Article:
Prior to Unicode 12.1, new emoji characters had been added to every update to the Unicode Standard from 2014's Unicode 7.0 onwards.

Despite not containing any new emoji characters, Unicode 15.1 does induce several hundred new non-emoji characters to the Unicode Standard.

πŸ”‘ New Characters in Unicode 15.1

The vast majority of characters in the Unicode Standard are not emojis. Emoji updates are given priority here at Emojipedia, but it's worth taking a moment to look at some of the other new characters approved in this release.

Regarding this update, Unicode notes that:

Unicode 15.1 adds 627 characters, for a total of 149,813 characters.

To put it in perspective, the total number of emoji characters and sequences that are recommended for general interchange (RGI) is 3,782 in Unicode 15.1, compared to the 149,813 characters across the entire updated version of the Unicode Standard.

According to the Unicode blog:

The characters in the Extension I block have been deemed to be very urgently needed for use in China. The Extension I proposal was based on characters that appeared in a draft amendment of China’s mandatory GB 18030 standard. For this reason, the Unicode Technical Committee (UTC) considered it imperative to arrive at a stable encoding for these characters as quickly as possible.

The GB 18030 is a Chinese government standard that defines the required language and character support necessary for software in China.

πŸ—“οΈ Emoji Release Schedule

The release of Emoji 15.1 does not mean users can immediately access or use any new emoji from this list.

What today's release from the Unicode Consortium does indicate is when major vendors such as Apple, Google, Microsoft, or Samsung can implement these new emojis in their software.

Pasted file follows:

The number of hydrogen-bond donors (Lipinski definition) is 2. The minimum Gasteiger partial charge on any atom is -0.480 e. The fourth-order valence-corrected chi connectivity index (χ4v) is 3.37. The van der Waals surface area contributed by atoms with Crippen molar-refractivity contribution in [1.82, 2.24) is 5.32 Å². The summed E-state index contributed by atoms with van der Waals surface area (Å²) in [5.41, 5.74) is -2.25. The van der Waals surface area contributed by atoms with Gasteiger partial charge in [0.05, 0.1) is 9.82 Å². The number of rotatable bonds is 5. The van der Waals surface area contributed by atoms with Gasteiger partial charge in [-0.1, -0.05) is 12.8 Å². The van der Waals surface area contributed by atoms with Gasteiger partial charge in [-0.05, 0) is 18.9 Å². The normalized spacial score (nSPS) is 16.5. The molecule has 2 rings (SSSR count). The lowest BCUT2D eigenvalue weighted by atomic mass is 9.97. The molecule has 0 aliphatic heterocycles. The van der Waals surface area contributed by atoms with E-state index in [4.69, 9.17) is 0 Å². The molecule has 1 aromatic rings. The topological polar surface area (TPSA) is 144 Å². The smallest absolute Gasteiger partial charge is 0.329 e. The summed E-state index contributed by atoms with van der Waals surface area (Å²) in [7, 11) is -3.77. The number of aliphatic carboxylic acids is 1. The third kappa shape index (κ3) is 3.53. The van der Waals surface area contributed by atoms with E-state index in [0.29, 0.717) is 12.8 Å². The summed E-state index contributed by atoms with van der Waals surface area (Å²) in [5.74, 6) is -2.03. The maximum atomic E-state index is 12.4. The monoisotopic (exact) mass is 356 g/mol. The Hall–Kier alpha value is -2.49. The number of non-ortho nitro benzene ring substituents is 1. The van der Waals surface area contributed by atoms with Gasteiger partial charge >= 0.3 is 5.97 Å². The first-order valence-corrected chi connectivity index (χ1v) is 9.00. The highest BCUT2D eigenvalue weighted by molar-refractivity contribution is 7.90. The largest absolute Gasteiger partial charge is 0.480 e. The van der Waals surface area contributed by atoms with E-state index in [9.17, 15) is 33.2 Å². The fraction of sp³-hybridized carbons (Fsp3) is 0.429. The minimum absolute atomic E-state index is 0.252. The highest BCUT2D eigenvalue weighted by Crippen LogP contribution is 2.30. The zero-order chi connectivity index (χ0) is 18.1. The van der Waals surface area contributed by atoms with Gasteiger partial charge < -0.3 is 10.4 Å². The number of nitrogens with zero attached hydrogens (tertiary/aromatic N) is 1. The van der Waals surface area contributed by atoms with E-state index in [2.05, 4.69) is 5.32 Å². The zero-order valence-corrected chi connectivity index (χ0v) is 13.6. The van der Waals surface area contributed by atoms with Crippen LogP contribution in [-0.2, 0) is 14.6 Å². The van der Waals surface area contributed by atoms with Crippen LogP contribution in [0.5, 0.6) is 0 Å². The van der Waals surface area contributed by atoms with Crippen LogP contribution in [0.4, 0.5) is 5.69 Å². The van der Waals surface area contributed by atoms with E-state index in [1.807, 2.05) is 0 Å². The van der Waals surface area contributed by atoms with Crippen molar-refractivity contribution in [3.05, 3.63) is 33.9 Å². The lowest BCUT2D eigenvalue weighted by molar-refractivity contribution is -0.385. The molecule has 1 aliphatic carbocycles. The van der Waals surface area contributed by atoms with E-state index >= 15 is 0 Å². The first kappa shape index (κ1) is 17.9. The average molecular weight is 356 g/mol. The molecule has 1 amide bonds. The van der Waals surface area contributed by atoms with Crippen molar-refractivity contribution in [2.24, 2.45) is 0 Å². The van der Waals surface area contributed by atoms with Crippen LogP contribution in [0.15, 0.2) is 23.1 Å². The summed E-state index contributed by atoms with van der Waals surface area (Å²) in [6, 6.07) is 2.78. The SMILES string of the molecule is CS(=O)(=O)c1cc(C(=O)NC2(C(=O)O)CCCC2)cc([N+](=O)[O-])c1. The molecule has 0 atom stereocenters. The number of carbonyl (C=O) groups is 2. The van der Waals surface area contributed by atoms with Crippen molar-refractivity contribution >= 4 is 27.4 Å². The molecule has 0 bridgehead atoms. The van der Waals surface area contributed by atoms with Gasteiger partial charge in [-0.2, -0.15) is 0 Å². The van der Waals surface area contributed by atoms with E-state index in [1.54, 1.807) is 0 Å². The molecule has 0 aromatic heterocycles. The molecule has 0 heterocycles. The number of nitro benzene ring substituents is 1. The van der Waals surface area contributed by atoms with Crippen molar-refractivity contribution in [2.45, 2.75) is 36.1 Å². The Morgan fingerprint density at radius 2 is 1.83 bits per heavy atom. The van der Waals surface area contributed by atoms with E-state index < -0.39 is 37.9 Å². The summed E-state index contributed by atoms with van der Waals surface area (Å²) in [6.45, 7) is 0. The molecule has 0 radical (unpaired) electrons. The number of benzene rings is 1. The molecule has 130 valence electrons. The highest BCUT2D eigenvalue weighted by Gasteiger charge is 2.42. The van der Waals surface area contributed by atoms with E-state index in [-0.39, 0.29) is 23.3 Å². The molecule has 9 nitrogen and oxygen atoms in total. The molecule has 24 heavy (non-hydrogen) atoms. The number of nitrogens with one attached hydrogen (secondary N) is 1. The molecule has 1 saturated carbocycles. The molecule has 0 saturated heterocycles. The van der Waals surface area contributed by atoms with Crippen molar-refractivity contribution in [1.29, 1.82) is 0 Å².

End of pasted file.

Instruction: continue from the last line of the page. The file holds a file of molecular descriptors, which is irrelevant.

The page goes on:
Expect to see some companies come out with early emoji support throughout the remainder of 2023, and the majority of updates to take place in the first half of 2024.

Last year, Google revealed its designs for Emoji 15.0 immediately following the release of Unicode 15.0 and Emoji 15.0 via its GitHub page and through downloadable font files.

These designs would then begin to appear progressively across select Google platforms such as Chrome OS, Gmail, and YouTube between September 2022 and their release within Android 13 in March 2023.

Last year Samsung debuted their support for Emoji 15.0 uncharacteristically early via October 2022's One UI 5.0 update, though this update did also debut the Emoji 14.0's recommendations that were approved over a year prior.

At the time of writing, the latest beta release for Samsung's One UI 6.0 does not contain support for Emoji 15.1.

Apple's last emoji update was in iOS 16.4, released on 27 March 2023. This added support for Emoji 15.0, which was approved on 13 September 2021.

If Apple sticks to this release schedule, expect to see Emoji 15.1 support come to iOS 17.4 in March or April 2023.